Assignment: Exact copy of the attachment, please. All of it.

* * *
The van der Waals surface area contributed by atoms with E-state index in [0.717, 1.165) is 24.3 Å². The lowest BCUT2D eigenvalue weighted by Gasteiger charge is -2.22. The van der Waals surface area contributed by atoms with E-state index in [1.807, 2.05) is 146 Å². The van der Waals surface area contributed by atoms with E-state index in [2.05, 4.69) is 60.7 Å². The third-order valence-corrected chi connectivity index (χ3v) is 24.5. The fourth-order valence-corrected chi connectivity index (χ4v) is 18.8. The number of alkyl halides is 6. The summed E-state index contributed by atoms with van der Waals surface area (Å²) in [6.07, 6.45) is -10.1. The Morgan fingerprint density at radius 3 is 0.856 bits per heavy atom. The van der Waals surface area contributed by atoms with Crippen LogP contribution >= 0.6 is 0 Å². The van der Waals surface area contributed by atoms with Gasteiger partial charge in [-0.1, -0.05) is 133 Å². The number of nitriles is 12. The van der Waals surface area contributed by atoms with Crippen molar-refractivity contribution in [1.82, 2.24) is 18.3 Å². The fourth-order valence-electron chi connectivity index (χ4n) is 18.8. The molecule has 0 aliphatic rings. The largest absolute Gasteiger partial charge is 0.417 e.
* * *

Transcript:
The van der Waals surface area contributed by atoms with E-state index in [0.717, 1.165) is 24.3 Å². The lowest BCUT2D eigenvalue weighted by Gasteiger charge is -2.22. The van der Waals surface area contributed by atoms with E-state index in [1.807, 2.05) is 146 Å². The van der Waals surface area contributed by atoms with E-state index in [2.05, 4.69) is 60.7 Å². The third-order valence-corrected chi connectivity index (χ3v) is 24.5. The fourth-order valence-corrected chi connectivity index (χ4v) is 18.8. The number of alkyl halides is 6. The summed E-state index contributed by atoms with van der Waals surface area (Å²) in [6.07, 6.45) is -10.1. The Morgan fingerprint density at radius 3 is 0.856 bits per heavy atom. The van der Waals surface area contributed by atoms with Crippen LogP contribution >= 0.6 is 0 Å². The van der Waals surface area contributed by atoms with Gasteiger partial charge in [-0.1, -0.05) is 133 Å². The number of nitriles is 12. The van der Waals surface area contributed by atoms with Crippen molar-refractivity contribution in [1.82, 2.24) is 18.3 Å². The fourth-order valence-electron chi connectivity index (χ4n) is 18.8. The molecule has 0 aliphatic rings. The largest absolute Gasteiger partial charge is 0.417 e.